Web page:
Bill Plaschke: Clippers Curse claims yet another postseason

By Bill Plaschke, Los Angeles Times on

Published in Basketball

Once again, in flashbacks to the days of Donald Sterling and Michael Olowokandi and the rat-infested Sports Arena, the Clippers ruined everything. Yes, they've been embarrassing before, but, in losing a three-games-to-one lead despite having a team favored by many to win the NBA title, they've never quite blown it like this.

They are endowed by Steve Ballmer, the richest and arguably best owner in the NBA, and they still blew it.

They have Kawhi Leonard and George, two of the top 10 players in the league, and they still blew it

They have new uniforms, a new destination culture, plans for a new $1.2 billion arena project, and they still blew it.

The perception is that it's a brand-new organization. The reality is that it's the same old Clippers. The truth is that the Clipper Curse has never seemed more real.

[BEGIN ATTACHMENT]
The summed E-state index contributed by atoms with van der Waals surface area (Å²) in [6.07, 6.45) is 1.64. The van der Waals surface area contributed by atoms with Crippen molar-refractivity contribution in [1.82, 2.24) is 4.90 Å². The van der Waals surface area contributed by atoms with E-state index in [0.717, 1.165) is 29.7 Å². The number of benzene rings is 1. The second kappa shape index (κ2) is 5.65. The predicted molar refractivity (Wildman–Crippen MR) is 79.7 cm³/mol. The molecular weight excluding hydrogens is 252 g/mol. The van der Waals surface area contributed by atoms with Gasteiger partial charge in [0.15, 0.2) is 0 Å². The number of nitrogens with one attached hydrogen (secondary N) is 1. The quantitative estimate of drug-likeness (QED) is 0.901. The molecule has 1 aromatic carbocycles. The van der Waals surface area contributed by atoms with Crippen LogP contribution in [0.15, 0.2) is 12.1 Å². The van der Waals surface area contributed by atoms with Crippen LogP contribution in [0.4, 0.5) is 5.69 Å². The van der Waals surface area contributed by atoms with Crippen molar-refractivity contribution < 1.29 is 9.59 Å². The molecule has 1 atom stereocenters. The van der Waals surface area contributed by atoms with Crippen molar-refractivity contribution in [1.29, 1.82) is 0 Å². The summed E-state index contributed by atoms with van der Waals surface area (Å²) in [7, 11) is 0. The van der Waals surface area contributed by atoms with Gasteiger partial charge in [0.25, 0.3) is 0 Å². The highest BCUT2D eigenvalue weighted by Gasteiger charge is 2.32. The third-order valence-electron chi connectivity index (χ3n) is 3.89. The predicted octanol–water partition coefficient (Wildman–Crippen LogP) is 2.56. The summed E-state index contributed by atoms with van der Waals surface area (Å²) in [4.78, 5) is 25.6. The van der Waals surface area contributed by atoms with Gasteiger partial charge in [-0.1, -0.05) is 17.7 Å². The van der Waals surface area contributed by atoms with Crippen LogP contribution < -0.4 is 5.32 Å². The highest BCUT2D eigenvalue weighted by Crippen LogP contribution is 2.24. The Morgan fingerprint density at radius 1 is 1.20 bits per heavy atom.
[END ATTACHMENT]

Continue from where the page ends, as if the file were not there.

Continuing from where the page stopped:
Even the hardened Los Angeles sports fans, long immune to the Clipper troubles, will have difficulty forgetting this one. Despite all of the team's improvements, this loss will cost it any chance of gaining any sort of increased foothold in a market whose affections they so desperately crave.


It will also cost the city a chance to experience a series with a magnitude unmatched in these parts. The Dodgers and Angels have never played each other in a World Series. USC and UCLA have never played each other for a football championship or in the NCAA basketball tournament. The Kings and Ducks have met once in the Stanley Cup playoffs, but it was in the second round, not the conference finals.

Although the Lakers and Clippers have met 224 times in the regular season - the Lakers hold a 150-74 edge - they had never met on this stage, and it was going to be nuts.

Oops. The sports event of the year just got Clippered.

Their latest crumble began Friday, when the Clippers led the Nuggets three games to one and needed just one victory to advance to the conference finals for the first time in the franchise's 50 years, a drought that is the longest in American sports history.


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